You’re sitting on your bed, lonely on a Saturday night, because you left a party early on the prospect of this guy texting you back. You’re waiting for him to text you his address, and when he doesn’t, that imperfection feeling seeps into your psyche like a spoonful of slick syrup. Stuck forever. You can’t get pry him out of your brain.

You desperately want to be perfect at everything. Your job, your friendships, your relationships – hell, your hookups – your writing. But there’s no such thing as perfect. You cannot be everything to everyone at all times. You are young, you are on a different path – ugh, see, bad writing, cliche – than everyone else, just like everyone else is on a different path from you. You try to remember that, but some days you can’t.

Some days you just want to slip back into your Pocahontas T-shirt and diaper and dance around and sing “Colors of the Wind,” back when everything made sense and you could eat your Cheerios and stick peanut butter under your kitchen table in peace.

You can’t. You can’t. You can’t. You want to can.

You want to be happy. But what is happy? Who is happy?

Your grandmother tried her best to be happy, or you hope she tried. Her fair skin and fast metabolism and flawless dancing skills made her look happy to everyone else. She had three kids and loved her husband but she didn’t take good care of her kids and fell out of love with her husband. You’d like to think she tried, because you can’t imagine not trying yourself. Well, you can imagine it, but it’s not something you want.

She was depressed. You aren’t depressed.

OK, wait. But you have an anxiety disorder. So you’re kind of depressed.

Is that the right way to put it? Clinically? Probably not. But you don’t care, because you were your grandmother’s favorite and you want to be just like her.

Do you really want to be just like her?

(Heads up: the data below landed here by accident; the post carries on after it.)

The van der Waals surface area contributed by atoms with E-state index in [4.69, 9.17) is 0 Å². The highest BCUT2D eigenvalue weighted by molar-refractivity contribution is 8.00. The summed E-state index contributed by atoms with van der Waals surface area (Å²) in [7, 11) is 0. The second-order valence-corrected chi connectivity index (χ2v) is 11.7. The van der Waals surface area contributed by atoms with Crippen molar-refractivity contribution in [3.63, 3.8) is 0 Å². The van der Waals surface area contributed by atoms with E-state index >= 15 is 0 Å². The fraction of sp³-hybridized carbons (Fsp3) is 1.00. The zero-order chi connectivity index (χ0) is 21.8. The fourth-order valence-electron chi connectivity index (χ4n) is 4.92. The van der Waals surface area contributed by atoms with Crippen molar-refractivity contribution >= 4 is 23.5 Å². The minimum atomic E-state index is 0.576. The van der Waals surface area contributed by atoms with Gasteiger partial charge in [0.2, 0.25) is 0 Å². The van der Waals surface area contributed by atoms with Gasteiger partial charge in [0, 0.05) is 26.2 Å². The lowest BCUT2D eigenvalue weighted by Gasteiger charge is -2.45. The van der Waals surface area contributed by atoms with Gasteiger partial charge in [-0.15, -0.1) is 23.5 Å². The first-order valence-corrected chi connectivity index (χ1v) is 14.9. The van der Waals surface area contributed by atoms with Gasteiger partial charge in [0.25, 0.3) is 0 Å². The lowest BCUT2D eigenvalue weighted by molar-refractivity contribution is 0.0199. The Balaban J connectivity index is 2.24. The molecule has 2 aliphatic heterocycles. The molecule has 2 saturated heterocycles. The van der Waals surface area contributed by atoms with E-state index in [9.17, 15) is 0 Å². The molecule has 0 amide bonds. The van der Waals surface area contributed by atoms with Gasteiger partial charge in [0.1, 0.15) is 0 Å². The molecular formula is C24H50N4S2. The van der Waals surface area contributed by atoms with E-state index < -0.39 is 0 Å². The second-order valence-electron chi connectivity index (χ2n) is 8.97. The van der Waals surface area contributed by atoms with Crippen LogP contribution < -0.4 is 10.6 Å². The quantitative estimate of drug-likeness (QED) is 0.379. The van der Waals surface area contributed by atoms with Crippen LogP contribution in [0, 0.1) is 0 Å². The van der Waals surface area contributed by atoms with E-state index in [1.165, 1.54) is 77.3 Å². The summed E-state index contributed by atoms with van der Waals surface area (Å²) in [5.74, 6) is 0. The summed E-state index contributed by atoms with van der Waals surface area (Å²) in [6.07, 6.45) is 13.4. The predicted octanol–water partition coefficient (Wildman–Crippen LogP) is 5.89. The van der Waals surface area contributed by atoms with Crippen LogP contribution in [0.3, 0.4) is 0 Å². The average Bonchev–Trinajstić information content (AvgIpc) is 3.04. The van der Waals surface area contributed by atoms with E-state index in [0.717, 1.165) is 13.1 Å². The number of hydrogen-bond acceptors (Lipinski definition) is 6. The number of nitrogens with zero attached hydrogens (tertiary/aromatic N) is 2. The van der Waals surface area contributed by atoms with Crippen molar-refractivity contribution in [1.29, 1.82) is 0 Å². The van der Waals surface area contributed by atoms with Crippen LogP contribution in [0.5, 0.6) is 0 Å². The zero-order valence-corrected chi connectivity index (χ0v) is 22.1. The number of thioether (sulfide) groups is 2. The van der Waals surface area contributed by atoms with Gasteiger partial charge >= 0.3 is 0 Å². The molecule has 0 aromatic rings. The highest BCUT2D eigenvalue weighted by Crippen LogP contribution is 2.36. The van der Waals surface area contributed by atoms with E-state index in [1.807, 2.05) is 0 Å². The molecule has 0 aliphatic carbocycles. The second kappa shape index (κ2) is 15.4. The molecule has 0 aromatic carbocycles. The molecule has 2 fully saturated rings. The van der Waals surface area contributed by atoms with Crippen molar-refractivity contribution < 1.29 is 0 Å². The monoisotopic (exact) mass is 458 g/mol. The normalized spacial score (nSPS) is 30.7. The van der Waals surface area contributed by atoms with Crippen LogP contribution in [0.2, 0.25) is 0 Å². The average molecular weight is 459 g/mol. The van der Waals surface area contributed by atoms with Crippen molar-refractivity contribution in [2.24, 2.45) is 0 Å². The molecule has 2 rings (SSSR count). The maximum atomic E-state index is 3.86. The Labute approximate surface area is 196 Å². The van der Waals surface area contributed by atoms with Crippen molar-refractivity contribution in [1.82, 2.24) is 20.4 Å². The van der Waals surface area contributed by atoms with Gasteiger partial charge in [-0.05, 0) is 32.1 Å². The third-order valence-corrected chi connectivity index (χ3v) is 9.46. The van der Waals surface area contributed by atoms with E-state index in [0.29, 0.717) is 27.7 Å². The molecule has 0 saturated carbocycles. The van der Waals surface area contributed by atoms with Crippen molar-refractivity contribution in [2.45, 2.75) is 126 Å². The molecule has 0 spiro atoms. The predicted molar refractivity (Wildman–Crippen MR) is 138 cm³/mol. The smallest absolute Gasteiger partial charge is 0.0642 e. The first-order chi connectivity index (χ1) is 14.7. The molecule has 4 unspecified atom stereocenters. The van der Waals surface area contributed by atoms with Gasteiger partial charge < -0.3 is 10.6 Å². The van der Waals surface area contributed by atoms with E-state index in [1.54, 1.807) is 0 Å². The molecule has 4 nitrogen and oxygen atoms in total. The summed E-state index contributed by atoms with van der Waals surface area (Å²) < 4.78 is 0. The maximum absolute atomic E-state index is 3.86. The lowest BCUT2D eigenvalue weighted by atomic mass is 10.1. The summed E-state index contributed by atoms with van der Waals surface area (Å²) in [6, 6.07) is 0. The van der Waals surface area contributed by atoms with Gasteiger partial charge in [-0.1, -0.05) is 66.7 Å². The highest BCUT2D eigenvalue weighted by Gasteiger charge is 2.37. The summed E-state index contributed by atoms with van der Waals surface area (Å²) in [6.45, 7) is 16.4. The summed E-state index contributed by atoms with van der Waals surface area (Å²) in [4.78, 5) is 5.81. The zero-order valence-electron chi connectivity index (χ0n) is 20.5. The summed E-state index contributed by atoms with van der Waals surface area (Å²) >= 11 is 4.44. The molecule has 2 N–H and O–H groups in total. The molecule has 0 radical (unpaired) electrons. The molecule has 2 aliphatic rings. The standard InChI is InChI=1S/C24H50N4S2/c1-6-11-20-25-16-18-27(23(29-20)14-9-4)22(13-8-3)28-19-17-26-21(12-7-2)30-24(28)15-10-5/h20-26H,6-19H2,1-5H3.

You want to get married like she did (but maybe only do it once); you want to have children like she did (but not give up on parenting them); you want to enjoy life and its vices (but not destroy your lungs with cigarette smoke); you want to control your mental illness with medication (but not fill your body with so much Xanax that you’re a walking pharmacy).

You want to tell her you’re gay.

She’s dead now, so you can’t tell her. Your grandpa says it would take her some time to understand, but that he would help her, and that you were her favorite, and that she would accept it because you are you. And that’s all if the Pocahontas shirt didn’t give it away.

But wouldn’t it be great if she just accepted it because it’sright? Shouldn’t it be about something bigger thanyou?

You still want to be like her anyway.

You want to be like her but you also want to be like you.

Who are you?

You are gay.

Say it again.

You are gay.


David Oliver

David Oliver is an associate editor of social media at U.S. News & World Report, where he writes about health and wellness topics and works on social strategy. He's also a freelance writer and nonfiction writing graduate student at Johns Hopkins University. He lives in Washington, D.C.